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Maine only New England state to lose ground in GDP

Capitol News Service

AUGUSTA — Last year, Maine was the only state in New England to see a reduction in an important measure of the economy, the gross domestic product, which measures the overall economic activity and not just one sector of the economy.
"It is the primary measure of economic growth for each state," said Mike Allen, the Associate Commissioner for the Department of Administrative and Financial Services. Allen is an economist who serves on the state's revenue forecasting committee. "This report does show that the state contracted in 2011."
Maine's economy shrunk by four tenths of a percent while the national economy grew by 1.5 percent and New England grew by 1.8 percent, according to the Bureau of Economic Analysis in the U.S. Department of Commerce. They issue an annual GDP report on the states.
Allen said it appears the reason for the decrease was the final closing of the Brunswick Naval Air Station and the loss of government jobs. A study done by the State Planning Office estimated the closing would result in a loss of 2,700 military jobs and another 700 civilian jobs.
"We saw the last of those jobs go last year," he said. "That had a big impact."
Allen said the downturn will have an impact on projecting state revenues in the fall. He said the forecasting commission will start with a lower base on which to project tax collections.
University of Southern Maine economics professor Charles Colgan believes the slight decrease in the state's GDP is the result of the base closing. He said in 2010 the state saw some growth even as the base was reducing its workforce, but he said in 2011 there was not the private sector growth to offset government jobs at the base.
"We were up in other sectors that the rest of New England was up, "he said, "and we were down in those areas where the rest of New England was down."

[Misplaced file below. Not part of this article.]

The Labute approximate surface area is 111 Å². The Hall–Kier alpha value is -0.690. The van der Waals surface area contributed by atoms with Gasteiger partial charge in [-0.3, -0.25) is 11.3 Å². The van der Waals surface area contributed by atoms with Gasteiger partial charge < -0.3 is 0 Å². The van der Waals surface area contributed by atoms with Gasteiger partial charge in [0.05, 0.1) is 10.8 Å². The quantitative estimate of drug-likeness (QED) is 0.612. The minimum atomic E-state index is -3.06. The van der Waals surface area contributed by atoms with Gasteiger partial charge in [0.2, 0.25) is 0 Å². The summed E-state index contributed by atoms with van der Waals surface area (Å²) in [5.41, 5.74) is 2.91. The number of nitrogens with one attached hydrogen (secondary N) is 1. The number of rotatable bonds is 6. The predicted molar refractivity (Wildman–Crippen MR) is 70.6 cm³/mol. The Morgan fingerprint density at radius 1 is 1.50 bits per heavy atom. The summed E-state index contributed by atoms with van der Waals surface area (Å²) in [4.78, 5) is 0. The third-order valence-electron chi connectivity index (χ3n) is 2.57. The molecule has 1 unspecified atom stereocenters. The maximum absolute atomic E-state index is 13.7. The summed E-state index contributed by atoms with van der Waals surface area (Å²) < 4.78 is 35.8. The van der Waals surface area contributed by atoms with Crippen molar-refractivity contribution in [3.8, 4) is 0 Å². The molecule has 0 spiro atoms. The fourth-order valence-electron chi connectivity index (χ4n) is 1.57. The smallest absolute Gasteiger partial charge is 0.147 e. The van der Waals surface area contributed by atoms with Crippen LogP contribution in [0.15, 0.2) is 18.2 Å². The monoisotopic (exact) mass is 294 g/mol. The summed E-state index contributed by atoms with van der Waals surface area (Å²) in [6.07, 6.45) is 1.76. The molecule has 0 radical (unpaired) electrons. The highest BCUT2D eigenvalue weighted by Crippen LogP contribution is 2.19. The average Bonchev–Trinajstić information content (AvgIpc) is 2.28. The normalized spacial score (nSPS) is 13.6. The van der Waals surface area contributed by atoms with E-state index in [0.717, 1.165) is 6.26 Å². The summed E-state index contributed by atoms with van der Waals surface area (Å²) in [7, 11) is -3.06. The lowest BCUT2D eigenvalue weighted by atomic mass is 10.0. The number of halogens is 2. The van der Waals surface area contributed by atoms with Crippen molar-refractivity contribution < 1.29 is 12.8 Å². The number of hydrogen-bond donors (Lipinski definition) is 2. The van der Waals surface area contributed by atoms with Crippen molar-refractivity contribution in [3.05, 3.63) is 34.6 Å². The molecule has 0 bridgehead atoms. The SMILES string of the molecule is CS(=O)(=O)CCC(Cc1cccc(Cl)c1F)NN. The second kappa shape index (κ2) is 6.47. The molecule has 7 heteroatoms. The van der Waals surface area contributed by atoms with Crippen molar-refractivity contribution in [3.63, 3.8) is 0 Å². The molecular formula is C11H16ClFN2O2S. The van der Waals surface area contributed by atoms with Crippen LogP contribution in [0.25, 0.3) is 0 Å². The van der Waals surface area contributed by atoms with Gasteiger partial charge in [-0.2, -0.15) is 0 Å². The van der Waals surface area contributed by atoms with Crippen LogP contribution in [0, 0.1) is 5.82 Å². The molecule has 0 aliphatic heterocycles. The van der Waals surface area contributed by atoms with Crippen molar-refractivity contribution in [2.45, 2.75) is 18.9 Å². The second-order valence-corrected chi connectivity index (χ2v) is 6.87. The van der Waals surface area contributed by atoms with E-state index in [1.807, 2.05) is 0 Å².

Colgan said the factor that put Maine into the negative column was the base closing, and no other state in New England had a base closing last year.
"All of the small New England states had a weak year," he said. "Massachusetts accounted for most of the growth in New England with some improvements in technology and manufacturing."
Colgan said Maine saw an increase in its GDP in 2010, even as some jobs were being last at the Brunswick base. He said the difference was there was some private sector growth in 2010 that offset the loss and actually provided a slight boost.
"We did not see any growth in 2011 to offset that big negative we had of the base closing," he said.
Allen said with the revised numbers released by the BEA, it appears Maine was hit hard by the recession early, and started a slow recovery that was seen in 2010. He said it appears without the impact of the BNAS finally closing that the economy would have continued its slow growth in 2011.
"The energy producing states and states with large agricultural sectors are the ones that are showing the best improvement," he said. For example, Texas grew at a rate of 3.3 percent, more than twice the national average and the far west states, California, Oregon and Washington, with their large agricultural sectors, grew at a rate of 2.1 percent.
Colgan said the GDP measure is considered a "very good indicator" of what is happening with the economy, even though employment numbers are more readily available. He said while employment estimates are released monthly, the GDP is yearly and some times it takes months longer for the various indicators to be finalized.
"When you look at 2009 through 2011, they were pretty dismal years for the economy," he said.
Allen agreed and said some of the revised numbers indicate that Maine went "sooner and deeper" into the recession than first thought and was hit hard during the depth of the recession by high energy prices that had a major impact on the state's economy.
"You don't want to be 46th in the country for ranking, "he said, "and you certainly don't want to be in a position of having negative growth."

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